A heading in Law 360 caught my attention: $13.8M Irma coverage suit shot down again by Fla. court.1 The case involved a law firm responding to these incessant and never-ending inquiries from insurance company attorneys regarding a condominium hurricane loss. These insurers’ attorney-led investigations can take longer than it takes to file and complete the entire subsequent lawsuit. So the actual scenario that leads to a policyholder’s law firm not filing a lawsuit before the fifth anniversary of a hurricane is not as uncommon as many would think.
The law firm representing the condominium exchanged numerous letters with the law firm representing the insurance company months before the fifth anniversary of the hurricane. We include some in the footnotes below.2
The Law 360 article noted, in part:
The dispute stems from Oceania̵7;s claim for $15 million in damage to its high-rise from Hurricane Irma, which was subject to a deductible of about $1.3 million, according to filings in the case. The insurers denied the claim in November 2021, and Oceania each sent a notice of intent to litigate about 10 months later, filings show.
Oceania cooperated with the insurers in proceedings before the suit filed its complaint in early October, although the five-year statute of limitations for Irma claims expired in mid-September, according to filings in the case. The insurance companies rejected the lawsuit in December.
The association argued that it should be allowed the protection of a 10-day safe harbor provision and argued that equitable estoppel and equitable tolling should apply to the statute of limitations. However, Judge Scola disagreed, finding that the provision cannot be applied retroactively and Oceania did not show that it relied on any statements made by the insurers when they missed the deadline.
He said the association could have avoided the problem if it had not “waited until the last moment to pursue its claim”, having allowed nine months to pass between the rejection of the claim and its no-explanation notices.
Court decision3 denying reconsideration noted the following:
In its decision to grant the defendants’ joint motion to dismiss, the court concluded that Oceania’s complaint was time-barred because it was filed after the applicable statute of limitations had expired. In reaching that conclusion, the court considered and rejected three separate arguments raised by Oceania as to why the statute of limitations on its claims should be reduced. Oceania now argues that the defendants’ joint answer in support of their motion to dismiss misrepresented the interactions between the parties in the months before the statute of limitations ran, so that the events that actually unfolded support the guiding arguments previously rejected by the court. Critically, however, Oceania provides no justification whatsoever for waiting until now to provide the additional information on which its motion for reconsideration depends.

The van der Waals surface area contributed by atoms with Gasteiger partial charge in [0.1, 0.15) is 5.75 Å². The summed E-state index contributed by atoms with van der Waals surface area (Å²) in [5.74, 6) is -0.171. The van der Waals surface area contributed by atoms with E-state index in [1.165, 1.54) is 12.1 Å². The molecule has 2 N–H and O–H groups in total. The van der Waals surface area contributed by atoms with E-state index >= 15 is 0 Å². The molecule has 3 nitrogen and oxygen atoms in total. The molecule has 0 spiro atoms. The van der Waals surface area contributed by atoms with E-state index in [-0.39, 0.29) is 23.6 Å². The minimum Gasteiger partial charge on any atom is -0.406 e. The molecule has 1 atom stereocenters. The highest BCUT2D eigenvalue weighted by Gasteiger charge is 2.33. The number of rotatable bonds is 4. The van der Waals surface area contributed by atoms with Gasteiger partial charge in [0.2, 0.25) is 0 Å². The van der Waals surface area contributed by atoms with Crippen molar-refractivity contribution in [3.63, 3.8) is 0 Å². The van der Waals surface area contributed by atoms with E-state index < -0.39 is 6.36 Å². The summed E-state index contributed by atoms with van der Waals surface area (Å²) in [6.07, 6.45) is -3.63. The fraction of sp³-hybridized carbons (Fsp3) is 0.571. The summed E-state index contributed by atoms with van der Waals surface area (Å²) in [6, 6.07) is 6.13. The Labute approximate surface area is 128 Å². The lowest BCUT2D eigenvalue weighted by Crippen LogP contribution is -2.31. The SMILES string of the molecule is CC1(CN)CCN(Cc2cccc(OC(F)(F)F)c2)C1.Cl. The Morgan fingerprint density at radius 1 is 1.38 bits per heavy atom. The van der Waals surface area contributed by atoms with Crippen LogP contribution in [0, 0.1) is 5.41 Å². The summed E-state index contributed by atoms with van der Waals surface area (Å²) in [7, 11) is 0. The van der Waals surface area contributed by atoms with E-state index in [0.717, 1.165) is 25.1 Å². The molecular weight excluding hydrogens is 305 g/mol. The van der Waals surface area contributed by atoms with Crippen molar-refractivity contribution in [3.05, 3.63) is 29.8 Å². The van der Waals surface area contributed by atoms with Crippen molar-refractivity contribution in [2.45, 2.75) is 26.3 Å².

Oceania supports its motion for reconsideration by alleging countless additional facts and providing no less than nine (9) new exhibits to show that it did not sit on its “proverbial hands” while the statute of limitations ran on its claim. But Oceania offers no reason why it could not have produced this evidence before the court ruled on defendants’ motion to dismiss. To that point, all of the new material provided by Oceania appears to have been created long before the parties’ information on the dismissal was in progress, with the most recent document dated September 13, 2022. Furthermore, all of the material was either prepared by, or sent to, Oceania’s counsel, so there is no reason to believe that Oceania did not have access to the information until recently. Furthermore, to the extent that Oceania suggests that it could not adequately address the defendants’ version of events because it was only set forth in their response in support of dismissal, Oceania could have, but failed to, request that the Court obtain leave to submit a response. Therefore, the purpose of Oceania’s motion is for the Court to reconsider arguments it has already rejected based on evidence that Oceania, without any justification, failed to provide before the Court’s decision was entered.
This failure to file a lawsuit happened to a law firm. For policyholders trying to represent themselves and public adjusters trying to meet all investigative requirements from the insurance company, the rule of statute of limitations is this – don’t wait until the last minute. The matter should be referred to a competent law firm, who will then either file suit or obtain a valid extension to do so.
“Chip, always remember better safe than sorry.”
1 Riley Murdock. $13.8M Irma coverage suit shot down again by Fla. court. Law360 (June 6, 2023). Available online (subscription required) at: https://www.law360.com/insurance/articles/1688075/-13-8m-irma-coverage-suit-shot-down-again-by-fla-court
2 OceaniaIII Condominium Assoc. v. Westchester Surplus Lines Ins. Co.No. 22-23681, [Exhibits 1, 2, 5, 7, 9 to Doc 33 Motion for Reconsideration] (S.D. Fla.).
3 Oceania III Condominium Assoc. v. Westchester Surplus Lines Ins. Co., No. 22-23681-CIV (SD Fla. June 12, 2023).